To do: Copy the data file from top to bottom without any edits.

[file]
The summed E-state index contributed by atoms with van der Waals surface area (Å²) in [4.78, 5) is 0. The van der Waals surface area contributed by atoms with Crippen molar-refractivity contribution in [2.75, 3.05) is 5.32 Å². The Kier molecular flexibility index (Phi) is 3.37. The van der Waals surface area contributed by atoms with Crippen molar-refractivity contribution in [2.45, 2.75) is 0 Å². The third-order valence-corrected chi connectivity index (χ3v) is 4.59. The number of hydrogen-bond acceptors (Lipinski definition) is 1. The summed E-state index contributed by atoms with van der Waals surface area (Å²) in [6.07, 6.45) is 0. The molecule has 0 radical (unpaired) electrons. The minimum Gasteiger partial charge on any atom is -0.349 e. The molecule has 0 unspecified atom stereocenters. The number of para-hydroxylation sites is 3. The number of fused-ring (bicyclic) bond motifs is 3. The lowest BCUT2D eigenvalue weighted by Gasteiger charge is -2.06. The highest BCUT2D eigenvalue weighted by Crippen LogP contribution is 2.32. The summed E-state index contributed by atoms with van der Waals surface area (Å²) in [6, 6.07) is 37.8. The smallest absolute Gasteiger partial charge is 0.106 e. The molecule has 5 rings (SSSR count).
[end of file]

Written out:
The summed E-state index contributed by atoms with van der Waals surface area (Å²) in [4.78, 5) is 0. The van der Waals surface area contributed by atoms with Crippen molar-refractivity contribution in [2.75, 3.05) is 5.32 Å². The Kier molecular flexibility index (Phi) is 3.37. The van der Waals surface area contributed by atoms with Crippen molar-refractivity contribution in [2.45, 2.75) is 0 Å². The third-order valence-corrected chi connectivity index (χ3v) is 4.59. The number of hydrogen-bond acceptors (Lipinski definition) is 1. The summed E-state index contributed by atoms with van der Waals surface area (Å²) in [6.07, 6.45) is 0. The molecule has 0 radical (unpaired) electrons. The minimum Gasteiger partial charge on any atom is -0.349 e. The molecule has 0 unspecified atom stereocenters. The number of para-hydroxylation sites is 3. The number of fused-ring (bicyclic) bond motifs is 3. The lowest BCUT2D eigenvalue weighted by Gasteiger charge is -2.06. The highest BCUT2D eigenvalue weighted by Crippen LogP contribution is 2.32. The summed E-state index contributed by atoms with van der Waals surface area (Å²) in [6, 6.07) is 37.8. The smallest absolute Gasteiger partial charge is 0.106 e. The molecule has 5 rings (SSSR count).